NICOLA Sturgeon fired the starting gun on a second independence referendum in the Scottish Parliament yesterday, raising much gnashing of teeth from the usual quarters - but how did Europe react to the news?

Stephen Mcilkenny from The Herald has collated and translated reactions from across the continent.

France 24 reported: "Around six in ten Scots voted to stay in the European Union, and Sturgeon hopes that some of those who voted to stay in the United Kingdom might change their vote in another referendum in order to maintain membership of the EU.

"But the uncertainty surrounding Brexit, which has been put back to October 31 as MPs try and reach agreement over the divorce deal, has also hampered plans for another independence referendum.

"While polls show some pro-EU voters have swung behind the independence cause, a similar amount of pro-Brexit supporters have moved in the other direction, and overall support remains close to 2014 levels.

"Sturgeon hopes that dissatisfaction with London's handling of Brexit could tip the balance."

French newspaper Le Monde wrote in an analysis piece: "To convince Scots to reject independence in 2014, one of the arguments put forward was the risk of separating, as part of the United Kingdom, from the European Union. A few years later, with Brexit, membership in the United Kingdom paradoxically forced Scotland to leave the EU."

French publication L'Echo also highlighted Brexit as a reason for the call for independence saying: "Like Northern Ireland, the Scots voted against the Brexit in the British referendum on 23 June 2016. England and Wales voted for Brexit in the majority."

German publication Der Tagesspiegel wrote: "Despite the British Government's refusal to repeat the referendum on independence, Sturgeon was convinced on Wednesday that the project was likely to succeed. If the demand for independence continues to gain ground, then "no government in the United Kingdom can break the will of the people," she said."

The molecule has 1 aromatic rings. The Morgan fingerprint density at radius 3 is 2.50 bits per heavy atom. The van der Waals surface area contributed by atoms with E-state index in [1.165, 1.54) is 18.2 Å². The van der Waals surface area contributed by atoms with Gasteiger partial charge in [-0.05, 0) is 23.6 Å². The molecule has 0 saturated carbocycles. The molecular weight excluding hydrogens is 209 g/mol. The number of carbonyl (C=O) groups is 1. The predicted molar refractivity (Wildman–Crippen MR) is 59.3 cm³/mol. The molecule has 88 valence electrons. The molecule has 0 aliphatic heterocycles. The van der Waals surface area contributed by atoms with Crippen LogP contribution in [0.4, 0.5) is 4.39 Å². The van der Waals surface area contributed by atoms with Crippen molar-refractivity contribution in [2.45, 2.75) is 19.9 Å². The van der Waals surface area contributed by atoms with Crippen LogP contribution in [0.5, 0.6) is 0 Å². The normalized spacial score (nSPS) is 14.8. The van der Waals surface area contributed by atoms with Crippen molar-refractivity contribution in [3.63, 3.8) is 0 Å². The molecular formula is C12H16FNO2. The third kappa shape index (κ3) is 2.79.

It also added analysis saying that "the First Minister's referendum demands are not necessarily based on the will of the Scottish majority. According to polls, a scant majority of Scots remain against independence." adding that a majority of Sots envisage a referendum in the next decade.

Spanish newspaper El Pais branded the announcement by the First Minister as "a calculated move" in relation to the upcoming SNP conference. The Spanish paper reported: "Brexit, as in so many other things, is the ultimate cause of awakening a new monster in the United Kingdom. Although not, in this case. This is not something spontaneous, but a calculated and partisan movement. Nicola Sturgeon unveiled on Wednesday her plans to push another referendum on independence in 2021. She did it three days before the Scottish Nationalist Party (SNP) conference, to appease the nerves of the organisation."

Catalan publication El Nacional reacted favourably to the announcement reporting on a tweet from Carles Puigdemont: "The president in exile, Carles Puigdemont, has applauded the decision of the First Minister of Scotland, Nicola Sturgeon, to hold a second referendum on independence before the end of spring"

De Telegraaf from the Netherlands reported on the creation of The Voices for Scotland initiative which it said "hopes to get support from 50 to 60 percent of the Scots for separation. The launch comes one day after Nicola Sturgeon, Scotland's First Minister, has said that the country will prepare for a second referendum on independence before May 2021."

The Irish Times reported Nicola Sturgeon's announcement in the same story as their piece on Tory MPs asking for Theresa May to set out resignation timetable reporting: "Scotland’s first minister Nicola Sturgeon said she would introduce legislation allowing for a second referendum on Scottish independence by 2021 if Brexit goes ahead. But she declined to set a date for a referendum and said she would establish citizens’ assemblies to consider Scotland’s constitutional future."